The small intestine constitutes 75% of the alimentary tract and averages 22 ft. in length. For the area exposed, the small intestine enjoys as great an immunity from new growth as any part of the body. In contrast, the stomach and the colon, which precede and follow the small bowel, are the sites of more than 40% of all malignant growths. No satisfactory explanation has been found for the low incidence of new growth in this segment of the gastrointestinal tract. The most widely accepted hypothesis is that of the alkalinity of the bowel contents and the minimum of stasis and kinking in this segment of the bowel.1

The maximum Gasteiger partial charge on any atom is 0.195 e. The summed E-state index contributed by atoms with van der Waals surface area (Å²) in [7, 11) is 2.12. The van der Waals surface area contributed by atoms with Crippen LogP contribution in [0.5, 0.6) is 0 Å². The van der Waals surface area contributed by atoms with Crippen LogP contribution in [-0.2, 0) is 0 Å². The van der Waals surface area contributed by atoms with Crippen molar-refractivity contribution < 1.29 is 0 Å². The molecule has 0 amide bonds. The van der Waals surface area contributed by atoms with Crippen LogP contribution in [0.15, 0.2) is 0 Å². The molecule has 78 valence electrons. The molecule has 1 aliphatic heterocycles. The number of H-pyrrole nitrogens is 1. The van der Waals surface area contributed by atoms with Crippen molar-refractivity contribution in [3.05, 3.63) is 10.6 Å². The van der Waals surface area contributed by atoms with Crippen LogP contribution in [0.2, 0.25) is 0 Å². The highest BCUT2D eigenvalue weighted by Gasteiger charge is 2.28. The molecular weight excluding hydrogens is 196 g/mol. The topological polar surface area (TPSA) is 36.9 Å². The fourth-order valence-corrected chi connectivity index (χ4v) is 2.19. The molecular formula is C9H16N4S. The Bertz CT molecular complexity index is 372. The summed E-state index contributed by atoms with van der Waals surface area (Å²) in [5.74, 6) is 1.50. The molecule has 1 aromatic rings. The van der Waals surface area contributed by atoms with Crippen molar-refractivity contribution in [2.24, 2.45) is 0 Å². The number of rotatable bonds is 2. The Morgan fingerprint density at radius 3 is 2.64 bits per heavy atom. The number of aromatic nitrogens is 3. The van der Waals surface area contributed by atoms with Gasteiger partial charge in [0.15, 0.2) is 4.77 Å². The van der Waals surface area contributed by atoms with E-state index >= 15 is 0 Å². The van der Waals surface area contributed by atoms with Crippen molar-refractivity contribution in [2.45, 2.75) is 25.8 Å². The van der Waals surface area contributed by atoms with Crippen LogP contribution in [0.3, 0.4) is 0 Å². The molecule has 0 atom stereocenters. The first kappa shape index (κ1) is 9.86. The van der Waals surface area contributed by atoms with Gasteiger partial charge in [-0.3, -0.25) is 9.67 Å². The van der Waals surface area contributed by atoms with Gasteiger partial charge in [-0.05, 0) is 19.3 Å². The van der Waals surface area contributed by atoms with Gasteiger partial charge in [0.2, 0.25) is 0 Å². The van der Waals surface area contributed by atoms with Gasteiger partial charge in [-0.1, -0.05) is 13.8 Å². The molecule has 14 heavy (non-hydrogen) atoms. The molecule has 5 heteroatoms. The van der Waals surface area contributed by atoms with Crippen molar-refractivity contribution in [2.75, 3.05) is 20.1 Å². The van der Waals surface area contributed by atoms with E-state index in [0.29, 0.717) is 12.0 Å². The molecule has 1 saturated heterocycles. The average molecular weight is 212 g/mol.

The preoperative recognition of small bowel tumors parallels the development of roentgenology. During the past few years these lesions have aroused an increasing interest and are being recognized with greater frequency.2-7
In 19518 we reported a series of 16
STROHL EL, DIFFENBAUGH WG. Primary Tumors of the Small Bowel. AMA Arch Surg. 1957;74(5):709–718. doi:10.1001/archsurg.1957.01280110051008
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